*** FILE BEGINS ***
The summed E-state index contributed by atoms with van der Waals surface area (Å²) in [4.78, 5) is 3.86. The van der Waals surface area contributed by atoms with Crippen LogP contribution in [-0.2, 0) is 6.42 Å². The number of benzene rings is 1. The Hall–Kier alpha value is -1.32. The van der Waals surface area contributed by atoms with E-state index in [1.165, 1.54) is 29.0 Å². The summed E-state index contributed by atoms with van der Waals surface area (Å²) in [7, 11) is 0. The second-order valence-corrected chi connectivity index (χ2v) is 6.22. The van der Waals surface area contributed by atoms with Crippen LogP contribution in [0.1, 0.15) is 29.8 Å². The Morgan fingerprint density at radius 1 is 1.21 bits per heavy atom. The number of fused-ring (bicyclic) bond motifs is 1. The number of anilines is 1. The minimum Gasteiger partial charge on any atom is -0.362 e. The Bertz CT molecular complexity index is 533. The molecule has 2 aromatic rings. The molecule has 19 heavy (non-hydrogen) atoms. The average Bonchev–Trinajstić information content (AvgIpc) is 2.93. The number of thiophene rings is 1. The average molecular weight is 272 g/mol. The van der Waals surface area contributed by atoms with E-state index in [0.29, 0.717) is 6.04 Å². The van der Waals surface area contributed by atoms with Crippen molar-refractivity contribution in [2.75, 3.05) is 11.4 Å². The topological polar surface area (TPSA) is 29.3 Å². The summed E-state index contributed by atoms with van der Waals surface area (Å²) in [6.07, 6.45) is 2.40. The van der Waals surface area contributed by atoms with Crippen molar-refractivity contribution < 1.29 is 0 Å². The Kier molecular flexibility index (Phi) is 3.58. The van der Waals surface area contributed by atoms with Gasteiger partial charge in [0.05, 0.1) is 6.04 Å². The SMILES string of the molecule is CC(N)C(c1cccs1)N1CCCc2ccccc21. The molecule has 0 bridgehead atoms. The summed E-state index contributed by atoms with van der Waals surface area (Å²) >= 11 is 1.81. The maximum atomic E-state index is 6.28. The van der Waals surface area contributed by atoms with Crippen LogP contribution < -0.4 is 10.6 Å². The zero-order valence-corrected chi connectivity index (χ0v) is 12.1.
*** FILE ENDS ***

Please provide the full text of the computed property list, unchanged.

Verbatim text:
The summed E-state index contributed by atoms with van der Waals surface area (Å²) in [4.78, 5) is 3.86. The van der Waals surface area contributed by atoms with Crippen LogP contribution in [-0.2, 0) is 6.42 Å². The number of benzene rings is 1. The Hall–Kier alpha value is -1.32. The van der Waals surface area contributed by atoms with E-state index in [1.165, 1.54) is 29.0 Å². The summed E-state index contributed by atoms with van der Waals surface area (Å²) in [7, 11) is 0. The second-order valence-corrected chi connectivity index (χ2v) is 6.22. The van der Waals surface area contributed by atoms with Crippen LogP contribution in [0.1, 0.15) is 29.8 Å². The Morgan fingerprint density at radius 1 is 1.21 bits per heavy atom. The number of fused-ring (bicyclic) bond motifs is 1. The number of anilines is 1. The minimum Gasteiger partial charge on any atom is -0.362 e. The Bertz CT molecular complexity index is 533. The molecule has 2 aromatic rings. The molecule has 19 heavy (non-hydrogen) atoms. The average Bonchev–Trinajstić information content (AvgIpc) is 2.93. The number of thiophene rings is 1. The average molecular weight is 272 g/mol. The van der Waals surface area contributed by atoms with E-state index in [0.29, 0.717) is 6.04 Å². The van der Waals surface area contributed by atoms with Crippen molar-refractivity contribution in [2.75, 3.05) is 11.4 Å². The topological polar surface area (TPSA) is 29.3 Å². The summed E-state index contributed by atoms with van der Waals surface area (Å²) in [6.07, 6.45) is 2.40. The van der Waals surface area contributed by atoms with Crippen molar-refractivity contribution < 1.29 is 0 Å². The Kier molecular flexibility index (Phi) is 3.58. The van der Waals surface area contributed by atoms with Gasteiger partial charge in [0.05, 0.1) is 6.04 Å². The SMILES string of the molecule is CC(N)C(c1cccs1)N1CCCc2ccccc21. The molecule has 0 bridgehead atoms. The summed E-state index contributed by atoms with van der Waals surface area (Å²) >= 11 is 1.81. The maximum atomic E-state index is 6.28. The van der Waals surface area contributed by atoms with Crippen LogP contribution < -0.4 is 10.6 Å². The zero-order valence-corrected chi connectivity index (χ0v) is 12.1.